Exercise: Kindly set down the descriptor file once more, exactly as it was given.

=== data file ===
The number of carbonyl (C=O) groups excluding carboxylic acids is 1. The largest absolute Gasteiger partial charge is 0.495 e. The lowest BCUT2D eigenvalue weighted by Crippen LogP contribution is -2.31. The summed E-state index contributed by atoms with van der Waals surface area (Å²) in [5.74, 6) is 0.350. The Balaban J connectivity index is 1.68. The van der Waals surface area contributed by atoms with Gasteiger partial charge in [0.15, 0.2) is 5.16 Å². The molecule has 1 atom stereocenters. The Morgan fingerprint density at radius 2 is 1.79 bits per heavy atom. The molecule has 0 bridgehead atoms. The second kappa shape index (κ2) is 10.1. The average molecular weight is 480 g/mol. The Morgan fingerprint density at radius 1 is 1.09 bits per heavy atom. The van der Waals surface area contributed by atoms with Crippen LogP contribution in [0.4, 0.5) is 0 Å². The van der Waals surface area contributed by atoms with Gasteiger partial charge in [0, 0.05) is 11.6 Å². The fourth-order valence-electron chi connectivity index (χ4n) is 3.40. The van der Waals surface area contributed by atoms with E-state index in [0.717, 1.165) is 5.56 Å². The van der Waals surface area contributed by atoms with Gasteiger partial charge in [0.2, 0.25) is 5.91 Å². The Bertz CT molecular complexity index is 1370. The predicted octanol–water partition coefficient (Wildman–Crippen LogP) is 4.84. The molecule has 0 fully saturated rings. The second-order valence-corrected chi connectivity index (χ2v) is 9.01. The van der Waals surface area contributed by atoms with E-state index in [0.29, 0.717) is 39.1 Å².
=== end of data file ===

The number of carbonyl (C=O) groups excluding carboxylic acids is 1. The largest absolute Gasteiger partial charge is 0.495 e. The lowest BCUT2D eigenvalue weighted by Crippen LogP contribution is -2.31. The summed E-state index contributed by atoms with van der Waals surface area (Å²) in [5.74, 6) is 0.350. The Balaban J connectivity index is 1.68. The van der Waals surface area contributed by atoms with Gasteiger partial charge in [0.15, 0.2) is 5.16 Å². The molecule has 1 atom stereocenters. The Morgan fingerprint density at radius 2 is 1.79 bits per heavy atom. The molecule has 0 bridgehead atoms. The second kappa shape index (κ2) is 10.1. The average molecular weight is 480 g/mol. The Morgan fingerprint density at radius 1 is 1.09 bits per heavy atom. The van der Waals surface area contributed by atoms with Crippen LogP contribution in [0.4, 0.5) is 0 Å². The van der Waals surface area contributed by atoms with Gasteiger partial charge in [0, 0.05) is 11.6 Å². The fourth-order valence-electron chi connectivity index (χ4n) is 3.40. The van der Waals surface area contributed by atoms with E-state index in [0.717, 1.165) is 5.56 Å². The van der Waals surface area contributed by atoms with Gasteiger partial charge in [0.2, 0.25) is 5.91 Å². The Bertz CT molecular complexity index is 1370. The predicted octanol–water partition coefficient (Wildman–Crippen LogP) is 4.84. The molecule has 0 fully saturated rings. The second-order valence-corrected chi connectivity index (χ2v) is 9.01. The van der Waals surface area contributed by atoms with E-state index in [0.29, 0.717) is 39.1 Å².